Boronia megastigmaCommon name: Scented Boronia, Brown Boronia
Family: RUTACEAE (150 Genera)
Origin of Scientific Name
Boronia: After Francesco Borone (1769 - 1794) of Milan, assistant to the English botanist John Sibthorpe and other botanical collectors, and himself a keen botanical observer.
megastigma: Greek megas = great, large + Greek stigma = stigma.
Small, slender, evergreen shrub 0.2 to 2 m tall, but generally no taller than 1.5 m. Leaves are dark green, narrow, linear and glandular, giving year-round scent, but it is the flowers that give the intense, heady perfume for which it is highly prized in the essential oil industry and as an aromatic cut flower. The flowers are cup-shaped, approximately 1 cm across, deep red to brown externally and yellow internally with very prominent (as the name would suggest) stigmas. There are several cultivars with different coloured flowers, including the striped ‘Harlequin’ and all yellow 'Lutea'.
DistributionSouth-west tip of WA, from Collie on the west coast to Albany on the south coast. Refer to the distribution map for this species via the Department of Environment and Conservation's FloraBase online herbarium.
July to October.
Like all Boronias, they are very hard to grow from seed but can be propagated with about 25% strike rate from semi hardwood cuttings; a rooting hormone gel will help. Plant into a well-cultivated soil in spring, water well all year round and mulch to keep shallow root zone cool. They prefer part shade and will do much better in containers. Prune after flowering to maintain desired shape and promote flowering in the following season. They are frost tolerant to about –7° C and will not do well in sub-tropical and tropical climates.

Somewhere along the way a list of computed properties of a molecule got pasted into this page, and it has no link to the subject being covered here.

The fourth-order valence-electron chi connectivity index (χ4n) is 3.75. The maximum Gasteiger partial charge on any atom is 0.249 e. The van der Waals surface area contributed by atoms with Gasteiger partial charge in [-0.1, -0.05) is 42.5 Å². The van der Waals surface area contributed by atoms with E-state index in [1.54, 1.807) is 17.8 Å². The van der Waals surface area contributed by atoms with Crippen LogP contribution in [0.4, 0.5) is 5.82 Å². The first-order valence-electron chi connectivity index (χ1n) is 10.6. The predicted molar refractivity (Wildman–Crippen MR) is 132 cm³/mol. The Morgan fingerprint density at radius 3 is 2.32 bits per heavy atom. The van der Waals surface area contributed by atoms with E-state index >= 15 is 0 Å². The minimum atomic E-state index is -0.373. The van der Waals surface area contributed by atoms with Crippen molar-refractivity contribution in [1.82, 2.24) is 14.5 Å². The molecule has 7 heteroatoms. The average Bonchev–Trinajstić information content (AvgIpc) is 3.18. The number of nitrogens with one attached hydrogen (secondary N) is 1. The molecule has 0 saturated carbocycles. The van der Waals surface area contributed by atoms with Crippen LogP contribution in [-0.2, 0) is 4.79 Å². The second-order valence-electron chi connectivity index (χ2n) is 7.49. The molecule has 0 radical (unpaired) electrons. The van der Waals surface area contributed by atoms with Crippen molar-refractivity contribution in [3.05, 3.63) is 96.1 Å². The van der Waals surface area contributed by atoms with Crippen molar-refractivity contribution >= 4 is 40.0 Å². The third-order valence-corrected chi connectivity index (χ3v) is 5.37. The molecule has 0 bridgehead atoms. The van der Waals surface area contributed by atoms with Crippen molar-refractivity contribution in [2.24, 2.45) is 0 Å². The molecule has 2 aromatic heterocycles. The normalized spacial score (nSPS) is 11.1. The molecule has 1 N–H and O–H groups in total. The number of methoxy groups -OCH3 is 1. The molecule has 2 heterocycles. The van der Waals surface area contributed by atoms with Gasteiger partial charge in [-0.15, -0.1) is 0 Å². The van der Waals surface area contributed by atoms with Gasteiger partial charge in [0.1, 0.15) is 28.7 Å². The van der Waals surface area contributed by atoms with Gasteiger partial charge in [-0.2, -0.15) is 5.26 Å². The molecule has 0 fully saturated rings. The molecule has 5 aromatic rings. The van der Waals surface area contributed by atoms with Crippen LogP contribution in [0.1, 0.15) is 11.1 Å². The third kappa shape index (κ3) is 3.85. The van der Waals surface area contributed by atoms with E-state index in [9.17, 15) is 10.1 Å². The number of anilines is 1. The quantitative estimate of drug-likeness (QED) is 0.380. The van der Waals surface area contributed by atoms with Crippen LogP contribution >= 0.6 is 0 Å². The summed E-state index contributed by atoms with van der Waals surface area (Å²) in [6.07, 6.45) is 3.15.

Read more about the cultivation of this plant, in The Department of Agriculture and Food's 'Farmnotes'.
Pests and Diseases
A large part of their failure to do well in Perth soils is probably due to their susceptibility to phytophthora (dieback), fusarium (root rot) and nematodes, but this can be overcome to a large degree by planting in containers.
View This Plant In Kings Park
In the Boronia bed just south of Gija Jumulu (the Giant Boab).
As the fragrance is strongest when the stigmas are receptive, it is thought that the perfume is a way of attracting pollinators to the flowers.